Causal relationship between polycystic ovary syndrome and coronary artery disease: A Mendelian randomisation study

P.I.H.G. Simons, M.E.B. Cornelissen, O. Valkenburg, N.C. Onland-Moret, Y.T. van der Schouw, C.D.A. Stehouwer, S. Burgess, M.C.G.J. Brouwers*

*Corresponding author for this work

Research output: Contribution to journalArticleAcademicpeer-review


Objective Polycystic ovary syndrome (PCOS) has been associated with an increased risk of coronary artery disease (CAD). However, it remains uncertain whether this increased risk is the result of PCOS per se or, alternatively, is explained by obesity, a common feature of PCOS. The aim of this study was to assess the causal association between PCOS and CAD and the role of obesity herein. Design and Methods We conducted two-sample Mendelian randomisation analyses in large-scale, female-specific datasets to study the association between genetically predicted (1) risk of PCOS and risk of CAD, (2) body mass index (BMI) and risk of PCOS and (3) BMI and risk of CAD. Primary analyses were conducted with the inverse-variance weighted (IVW) method. Simple median, penalized weighted median and contamination mixture analyses were performed to assess the robustness of the outcomes. Results IVW analyses did not show a statistically significant association between PCOS and CAD (odds ratio [OR]: 0.99, 95% confidence interval [CI]: 0.89, 1.11). In contrast, genetically predicted BMI was statistically significantly associated with an increased odds of PCOS (OR: 3.21, 95% CI: 2.26, 4.56) and CAD (OR: 1.38, 95% CI: 1.14, 1.67). Similar results were obtained when secondary analyses were performed. Conclusion These sex-specific analyses show that the genetically predicted risk of PCOS is not associated with the risk of CAD. Instead, the genetically predicted risk of obesity (and its downstream metabolic effects) is the common denominator of both PCOS and CAD risk.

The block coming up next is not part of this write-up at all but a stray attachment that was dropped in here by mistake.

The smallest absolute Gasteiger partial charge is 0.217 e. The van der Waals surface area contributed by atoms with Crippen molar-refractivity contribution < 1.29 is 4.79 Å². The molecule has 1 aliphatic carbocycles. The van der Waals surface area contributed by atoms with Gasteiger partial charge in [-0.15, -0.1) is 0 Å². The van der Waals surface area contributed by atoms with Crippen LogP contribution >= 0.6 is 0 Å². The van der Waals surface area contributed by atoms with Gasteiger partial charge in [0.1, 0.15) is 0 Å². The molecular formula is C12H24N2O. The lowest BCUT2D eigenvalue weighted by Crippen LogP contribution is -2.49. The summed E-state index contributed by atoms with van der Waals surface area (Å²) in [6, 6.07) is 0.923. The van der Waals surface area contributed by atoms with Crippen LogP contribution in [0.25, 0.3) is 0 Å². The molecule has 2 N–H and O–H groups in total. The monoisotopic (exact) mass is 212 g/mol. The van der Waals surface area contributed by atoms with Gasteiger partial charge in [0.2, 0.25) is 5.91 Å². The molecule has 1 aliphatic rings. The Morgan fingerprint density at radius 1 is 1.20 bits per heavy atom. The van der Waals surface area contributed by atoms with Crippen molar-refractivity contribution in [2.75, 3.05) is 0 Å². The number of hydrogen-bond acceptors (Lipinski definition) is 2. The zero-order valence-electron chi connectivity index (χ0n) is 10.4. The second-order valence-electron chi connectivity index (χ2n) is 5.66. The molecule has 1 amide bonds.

Original languageEnglish
Pages (from-to)599-604
Number of pages6
JournalClinical Endocrinology
Issue number4
Early online date15 Sept 2021
Publication statusPublished - Apr 2022


  • coronary artery disease
  • Mendelian randomisation
  • obesity
  • polycystic ovary syndrome
  • RISK

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